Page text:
Unfortunately for Akintolu, COVID-19 disrupted his first season, and then he tore his Achilles tendon, which prevented him from playing for months. “Obviously, I was really upset, but then I had to think about the next steps.”
The next steps meant enrolling somewhere for a postgraduate year, and after looking at a few other schools, Akintolu decided that Avon Old Farms was the best fit.
Curtis, Moore, and Akintolu met with their new team for the first time over the summer for the 2022 NEPSAC NCAA Scholastic Showcase, a series of tournaments between New England prep schools attended by collegiate scouts and coaches.
“It was kind of weird meeting for the first time then playing,” Akintolu says. “But I think we just clicked.”
The showcase took place on the weekends of June 18-19 and June 25-26. During the week in between, Coach Mihalich and his team helped run the Avon Old Farms youth basketball camp.
“During that eight-day stretch, things really came together. It’s a great environment for developing character, both playing the game, and working with little ones,” Mihalich says. “They were able to recognize the good in one another and now it’s second nature.”
Moore says that he recognized right away that there is a level of maturity in the team that has allowed them to recognize each other’s strengths. Akintolu agrees. “We know what we’re good at, and we all want the best for each other,” he says. “We’re all pretty unselfish. We want what’s best for the team.”
They agree that knowing each other’s strengths leads to a better team performance and better overall results. “You just want to play with guys who you trust, and who trust you,” Moore says.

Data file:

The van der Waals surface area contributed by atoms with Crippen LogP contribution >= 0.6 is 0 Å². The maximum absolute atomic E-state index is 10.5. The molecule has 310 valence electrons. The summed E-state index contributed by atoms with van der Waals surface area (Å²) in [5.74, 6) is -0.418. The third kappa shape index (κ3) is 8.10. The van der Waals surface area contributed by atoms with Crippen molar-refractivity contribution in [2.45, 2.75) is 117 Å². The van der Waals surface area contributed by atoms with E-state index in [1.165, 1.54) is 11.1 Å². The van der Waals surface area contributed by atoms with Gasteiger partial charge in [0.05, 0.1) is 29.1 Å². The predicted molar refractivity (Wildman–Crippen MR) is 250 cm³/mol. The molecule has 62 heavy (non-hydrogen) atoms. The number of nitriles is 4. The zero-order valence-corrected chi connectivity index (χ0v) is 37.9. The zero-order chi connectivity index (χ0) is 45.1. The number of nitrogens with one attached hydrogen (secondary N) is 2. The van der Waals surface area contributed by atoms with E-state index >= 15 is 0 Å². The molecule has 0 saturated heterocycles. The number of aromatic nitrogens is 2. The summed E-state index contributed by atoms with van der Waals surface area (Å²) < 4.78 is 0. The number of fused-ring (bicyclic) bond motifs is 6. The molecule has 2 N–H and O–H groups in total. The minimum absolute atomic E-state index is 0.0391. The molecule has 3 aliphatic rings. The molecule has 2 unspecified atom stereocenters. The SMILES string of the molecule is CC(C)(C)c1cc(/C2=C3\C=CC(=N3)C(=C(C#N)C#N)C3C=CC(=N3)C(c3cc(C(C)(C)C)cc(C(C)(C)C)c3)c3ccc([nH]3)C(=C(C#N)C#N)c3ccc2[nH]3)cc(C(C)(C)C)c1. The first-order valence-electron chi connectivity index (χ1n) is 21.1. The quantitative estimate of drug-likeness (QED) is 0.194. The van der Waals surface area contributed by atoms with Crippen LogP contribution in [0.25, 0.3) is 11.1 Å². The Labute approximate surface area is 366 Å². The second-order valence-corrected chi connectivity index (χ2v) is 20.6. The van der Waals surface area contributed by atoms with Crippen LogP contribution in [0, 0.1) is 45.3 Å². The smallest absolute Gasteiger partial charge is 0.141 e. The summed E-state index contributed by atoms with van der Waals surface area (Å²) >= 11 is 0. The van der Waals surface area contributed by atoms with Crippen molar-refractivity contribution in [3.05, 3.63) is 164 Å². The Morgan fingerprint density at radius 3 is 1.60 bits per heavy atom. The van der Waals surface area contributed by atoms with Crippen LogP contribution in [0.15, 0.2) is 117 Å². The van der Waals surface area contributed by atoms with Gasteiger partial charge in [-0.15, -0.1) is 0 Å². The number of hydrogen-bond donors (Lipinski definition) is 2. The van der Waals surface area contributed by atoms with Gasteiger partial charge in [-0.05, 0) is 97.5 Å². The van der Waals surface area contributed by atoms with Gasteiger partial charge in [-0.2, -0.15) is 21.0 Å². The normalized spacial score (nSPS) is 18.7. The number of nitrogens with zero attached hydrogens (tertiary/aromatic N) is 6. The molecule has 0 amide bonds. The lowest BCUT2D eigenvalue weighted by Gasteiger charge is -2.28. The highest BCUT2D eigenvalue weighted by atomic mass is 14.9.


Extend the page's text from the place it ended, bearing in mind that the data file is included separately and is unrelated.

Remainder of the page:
“I think our skills all benefit each other really well, too,” Curtis says.
Part of what has helped bring this group together is a common goal. “We know this is our last year to do something in our high school career. I think we all just want to win,” Moore says.
In a boarding school environment, teammates don’t just get together for practices and game day. They eat meals together, have class together, and more.
“We’re just always with each other,” Akintolu says. “That translates well to on the court.”
Curtis says there is a positive energy within the team that helps maintain the strong chemistry they’ve built. “Even when we lose, no one is blaming each other, no one is negative.”
This year, the Varsity Basketball team has stepped up their game, and Coach Mihalich attributes that in part to the fact that his three newest players have fully bought into the program. “Talent makes them special, but buying in brings them to a whole new level. This is a team that I absolutely love coaching.”
He says that this season, the team has already beaten teams that they haven’t beaten in years due to the character of his players. “I’m really proud of these guys. It’s nice to watch them be successful on the court, because the other 22 hours of the day they’re winners. I’m proud to be able to say they play basketball for Avon Old Farms.”
For those looking to see these winners in action, the school is hosting a pre-game reception in the Commons Room of the Brown Student Center on Saturday, February 11, beginning at 4:30 p.m. The Varsity Basketball game against Taft School will then tip-off at 6:30 p.m. on Cole Court. All current parents and alumni are invited.